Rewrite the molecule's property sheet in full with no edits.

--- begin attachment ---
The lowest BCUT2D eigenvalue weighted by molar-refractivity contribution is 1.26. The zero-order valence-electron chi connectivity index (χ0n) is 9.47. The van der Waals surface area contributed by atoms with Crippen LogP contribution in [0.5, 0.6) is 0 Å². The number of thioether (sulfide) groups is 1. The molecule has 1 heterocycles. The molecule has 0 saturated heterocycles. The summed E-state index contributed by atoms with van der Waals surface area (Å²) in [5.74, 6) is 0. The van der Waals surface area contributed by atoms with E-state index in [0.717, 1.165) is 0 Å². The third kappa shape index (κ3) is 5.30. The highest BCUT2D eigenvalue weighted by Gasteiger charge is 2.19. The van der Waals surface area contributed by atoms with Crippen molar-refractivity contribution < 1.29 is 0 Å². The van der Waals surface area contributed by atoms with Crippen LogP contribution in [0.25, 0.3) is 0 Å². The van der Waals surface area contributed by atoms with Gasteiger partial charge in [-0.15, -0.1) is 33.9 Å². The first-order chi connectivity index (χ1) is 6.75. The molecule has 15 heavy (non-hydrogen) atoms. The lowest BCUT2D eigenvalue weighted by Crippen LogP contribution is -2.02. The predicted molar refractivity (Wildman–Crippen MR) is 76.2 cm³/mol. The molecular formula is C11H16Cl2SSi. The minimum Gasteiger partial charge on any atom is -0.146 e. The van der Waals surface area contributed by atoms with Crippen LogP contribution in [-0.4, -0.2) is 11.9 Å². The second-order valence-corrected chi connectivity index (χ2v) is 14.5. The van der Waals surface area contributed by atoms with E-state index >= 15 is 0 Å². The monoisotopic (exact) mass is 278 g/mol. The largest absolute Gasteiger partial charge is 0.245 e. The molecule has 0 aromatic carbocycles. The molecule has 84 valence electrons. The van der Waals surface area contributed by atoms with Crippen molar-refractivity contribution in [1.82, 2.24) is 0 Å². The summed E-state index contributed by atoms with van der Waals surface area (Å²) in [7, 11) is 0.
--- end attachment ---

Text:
The lowest BCUT2D eigenvalue weighted by molar-refractivity contribution is 1.26. The zero-order valence-electron chi connectivity index (χ0n) is 9.47. The van der Waals surface area contributed by atoms with Crippen LogP contribution in [0.5, 0.6) is 0 Å². The number of thioether (sulfide) groups is 1. The molecule has 1 heterocycles. The molecule has 0 saturated heterocycles. The summed E-state index contributed by atoms with van der Waals surface area (Å²) in [5.74, 6) is 0. The van der Waals surface area contributed by atoms with E-state index in [0.717, 1.165) is 0 Å². The third kappa shape index (κ3) is 5.30. The highest BCUT2D eigenvalue weighted by Gasteiger charge is 2.19. The van der Waals surface area contributed by atoms with Crippen molar-refractivity contribution < 1.29 is 0 Å². The van der Waals surface area contributed by atoms with Crippen LogP contribution in [0.25, 0.3) is 0 Å². The van der Waals surface area contributed by atoms with Gasteiger partial charge in [-0.15, -0.1) is 33.9 Å². The first-order chi connectivity index (χ1) is 6.75. The molecule has 15 heavy (non-hydrogen) atoms. The lowest BCUT2D eigenvalue weighted by Crippen LogP contribution is -2.02. The predicted molar refractivity (Wildman–Crippen MR) is 76.2 cm³/mol. The molecular formula is C11H16Cl2SSi. The minimum Gasteiger partial charge on any atom is -0.146 e. The van der Waals surface area contributed by atoms with Crippen LogP contribution in [-0.4, -0.2) is 11.9 Å². The second-order valence-corrected chi connectivity index (χ2v) is 14.5. The van der Waals surface area contributed by atoms with E-state index >= 15 is 0 Å². The monoisotopic (exact) mass is 278 g/mol. The largest absolute Gasteiger partial charge is 0.245 e. The molecule has 0 aromatic carbocycles. The molecule has 84 valence electrons. The van der Waals surface area contributed by atoms with Crippen molar-refractivity contribution in [1.82, 2.24) is 0 Å². The summed E-state index contributed by atoms with van der Waals surface area (Å²) in [7, 11) is 0.